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Buyers Rush to Snag Loans As Interest Rates Hit Yearly High

June 11, 2015
Mortgage Rates, Mortgages
Buyers Rush to Snag Loans As Interest Rates Hit Yearly High
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Mortgage Market Roundup: Interest Rates [June 11, 2015]

Mortgage rates have exceeded 4%, marking a new high for the year, according to Freddie Mac’s weekly market survey. On the heels of the Memorial Day holiday — and perhaps in fear that rates would ratchet even higher — potential homebuyers raced to lenders to begin the application process.

  • 30-year fixed-rate mortgages rose to 4.04% with an average 0.6 point for the week ending June 11, 2015. A year ago, the rate averaged 4.20%.
  • 15-year fixed rates edged up to 3.25% with an average 0.6 point. The same term priced at 3.31% a year ago.
  • 5-year adjustable-rate mortgages climbed to 3.01% with an average 0.4 point. Last year at this time the same ARM averaged 3.05%

“Mortgage rates rose above 4% for the first time since November 2014 as Treasury yields surged,” said Len Kiefer, deputy chief economist for Freddie Mac, in a release. “Markets are responding to strong employment data. In May, the U.S. economy added 280,000 jobs. Moreover, job openings surged to 5.4 million in April, up over 20% from a year ago.”

Buyers rush to snag loans as interest rates rise to yearly high

Buyers are back

Homebuyers rushed back into the market last week, according to data from the Mortgage Bankers Association. Home loan applications through June 5 were up 8.4% over the prior week.

“Mortgage application volume rebounded strongly in the week following the Memorial Day holiday, indicating that the holiday had a larger impact on business activity than originally assumed,” Mike Fratantoni, MBA’s chief economist, said in a release. “Comparing volume over the past two weeks, purchase activity is up over 6% while refinance activity is down 5%. Strong job gains in May and initial signs of wage growth are supporting the purchase market.”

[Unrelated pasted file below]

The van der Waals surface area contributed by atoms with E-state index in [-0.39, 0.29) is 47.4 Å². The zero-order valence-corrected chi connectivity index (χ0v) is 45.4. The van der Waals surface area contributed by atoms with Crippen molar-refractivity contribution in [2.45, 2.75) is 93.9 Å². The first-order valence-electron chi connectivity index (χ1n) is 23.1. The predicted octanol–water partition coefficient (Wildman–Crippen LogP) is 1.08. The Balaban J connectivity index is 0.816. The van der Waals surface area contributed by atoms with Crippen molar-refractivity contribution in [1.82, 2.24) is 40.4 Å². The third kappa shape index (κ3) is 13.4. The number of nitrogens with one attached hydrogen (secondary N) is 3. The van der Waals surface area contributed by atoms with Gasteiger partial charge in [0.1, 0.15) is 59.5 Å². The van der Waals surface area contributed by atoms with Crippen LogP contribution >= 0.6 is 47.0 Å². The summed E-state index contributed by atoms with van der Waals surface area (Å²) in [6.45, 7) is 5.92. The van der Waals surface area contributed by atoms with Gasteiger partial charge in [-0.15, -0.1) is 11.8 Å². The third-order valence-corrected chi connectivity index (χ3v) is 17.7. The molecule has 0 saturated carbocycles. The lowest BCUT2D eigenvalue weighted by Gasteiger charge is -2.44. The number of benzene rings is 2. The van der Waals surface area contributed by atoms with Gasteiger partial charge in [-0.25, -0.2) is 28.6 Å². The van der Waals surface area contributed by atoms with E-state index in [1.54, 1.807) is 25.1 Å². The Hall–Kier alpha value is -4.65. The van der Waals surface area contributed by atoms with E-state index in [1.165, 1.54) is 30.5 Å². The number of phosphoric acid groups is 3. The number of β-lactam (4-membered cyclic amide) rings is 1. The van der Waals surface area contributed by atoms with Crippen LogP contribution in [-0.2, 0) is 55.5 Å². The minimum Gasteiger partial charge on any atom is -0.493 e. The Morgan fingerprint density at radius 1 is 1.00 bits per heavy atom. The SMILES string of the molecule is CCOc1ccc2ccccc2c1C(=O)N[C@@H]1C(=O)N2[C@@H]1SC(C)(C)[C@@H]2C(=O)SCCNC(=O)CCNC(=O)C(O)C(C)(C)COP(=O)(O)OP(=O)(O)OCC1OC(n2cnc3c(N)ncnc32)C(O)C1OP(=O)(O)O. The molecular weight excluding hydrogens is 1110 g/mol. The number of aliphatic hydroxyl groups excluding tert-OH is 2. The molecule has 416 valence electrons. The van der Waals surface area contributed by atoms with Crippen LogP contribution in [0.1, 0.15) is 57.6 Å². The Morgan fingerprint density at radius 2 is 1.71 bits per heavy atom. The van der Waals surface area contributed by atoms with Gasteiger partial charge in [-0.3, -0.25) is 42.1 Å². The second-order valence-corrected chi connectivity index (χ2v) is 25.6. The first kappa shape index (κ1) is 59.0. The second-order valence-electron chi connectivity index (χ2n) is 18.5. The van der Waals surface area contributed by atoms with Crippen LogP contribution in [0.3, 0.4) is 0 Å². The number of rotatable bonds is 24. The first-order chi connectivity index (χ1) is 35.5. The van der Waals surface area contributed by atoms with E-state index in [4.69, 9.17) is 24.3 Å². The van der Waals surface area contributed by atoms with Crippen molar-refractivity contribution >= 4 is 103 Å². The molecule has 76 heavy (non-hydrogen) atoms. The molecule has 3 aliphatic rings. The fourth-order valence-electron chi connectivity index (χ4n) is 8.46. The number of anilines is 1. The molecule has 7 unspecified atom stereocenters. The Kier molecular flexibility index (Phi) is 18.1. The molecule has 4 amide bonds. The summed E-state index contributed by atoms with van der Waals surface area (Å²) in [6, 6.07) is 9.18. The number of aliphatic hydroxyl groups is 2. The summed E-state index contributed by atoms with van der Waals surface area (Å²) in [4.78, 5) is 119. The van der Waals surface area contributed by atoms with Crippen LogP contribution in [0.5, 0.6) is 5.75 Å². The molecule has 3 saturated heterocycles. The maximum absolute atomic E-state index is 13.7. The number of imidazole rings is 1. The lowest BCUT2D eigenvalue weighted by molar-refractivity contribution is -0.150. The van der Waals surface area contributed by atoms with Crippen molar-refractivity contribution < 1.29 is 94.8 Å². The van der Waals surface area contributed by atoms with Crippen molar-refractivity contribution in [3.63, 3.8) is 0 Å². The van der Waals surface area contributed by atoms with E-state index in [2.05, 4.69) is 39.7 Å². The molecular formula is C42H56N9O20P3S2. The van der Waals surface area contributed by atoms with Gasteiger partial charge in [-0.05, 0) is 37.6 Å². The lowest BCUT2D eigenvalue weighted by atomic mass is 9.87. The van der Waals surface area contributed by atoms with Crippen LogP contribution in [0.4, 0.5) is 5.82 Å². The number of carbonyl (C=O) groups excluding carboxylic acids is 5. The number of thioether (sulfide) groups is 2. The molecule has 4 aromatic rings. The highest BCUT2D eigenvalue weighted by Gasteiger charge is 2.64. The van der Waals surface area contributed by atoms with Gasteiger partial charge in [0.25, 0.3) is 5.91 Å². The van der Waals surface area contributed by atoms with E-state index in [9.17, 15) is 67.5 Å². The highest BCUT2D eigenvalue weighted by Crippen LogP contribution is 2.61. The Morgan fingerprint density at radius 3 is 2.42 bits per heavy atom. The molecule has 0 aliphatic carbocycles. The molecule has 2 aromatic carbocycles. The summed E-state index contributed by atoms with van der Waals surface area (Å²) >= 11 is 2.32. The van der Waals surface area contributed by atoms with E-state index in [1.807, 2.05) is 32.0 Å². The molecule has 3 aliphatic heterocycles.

Foreclosures continue to fall

The housing market is still recovering from the 2007 crash but has a way to go to gain full strength. Foreclosure inventory declined nearly 24.9% while completed foreclosures were down 19.8% in April, compared to the same period a year ago. CoreLogic reports there were 40,000 completed foreclosures for the month, down from 50,000 in April 2014 — 65% lower than the peak in September 2010.

“The percent of homeowners with a mortgage that have missed three or more monthly payments or are in foreclosure proceedings dropped to 3.6% in our April data; while well below the record peak of nearly 9% and the lowest in more than seven years, it remains about double the pre-2007 rate,” said Anand Nallathambi, president and CEO of CoreLogic, in a statement.

More than 1.5 million homes were in some stage of foreclosure by mid-2011.

A positive sign for the housing market

Last Friday’s May Jobs Report is a good sign for the housing market, according to Jonathan Smoke, chief economist.

The tally of 280,000 jobs for the month was above expectations, marking a total of 3 million jobs created in the last 12 months. Smoke notes that 1 million 25- to 34-year-olds have entered the national workforce in the past year.

“Why is that group critical? That is the age range for the typical first-time buyer household, which despite its depressed levels in recent years still represents the largest age cohort of home buyers,” Smoke said in a statement. “As that group’s economic situation continues to improve, their housing activity follows and has a material impact on both existing and new home sales. With more jobs, more people in the labor force, and higher wages materializing, this spring’s strong pace for home sales will continue.”

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Hal Bundrick is a staff writer at NerdWallet, a personal finance website. Email: [email protected]. Twitter: @halmbundrick

Image via iStock.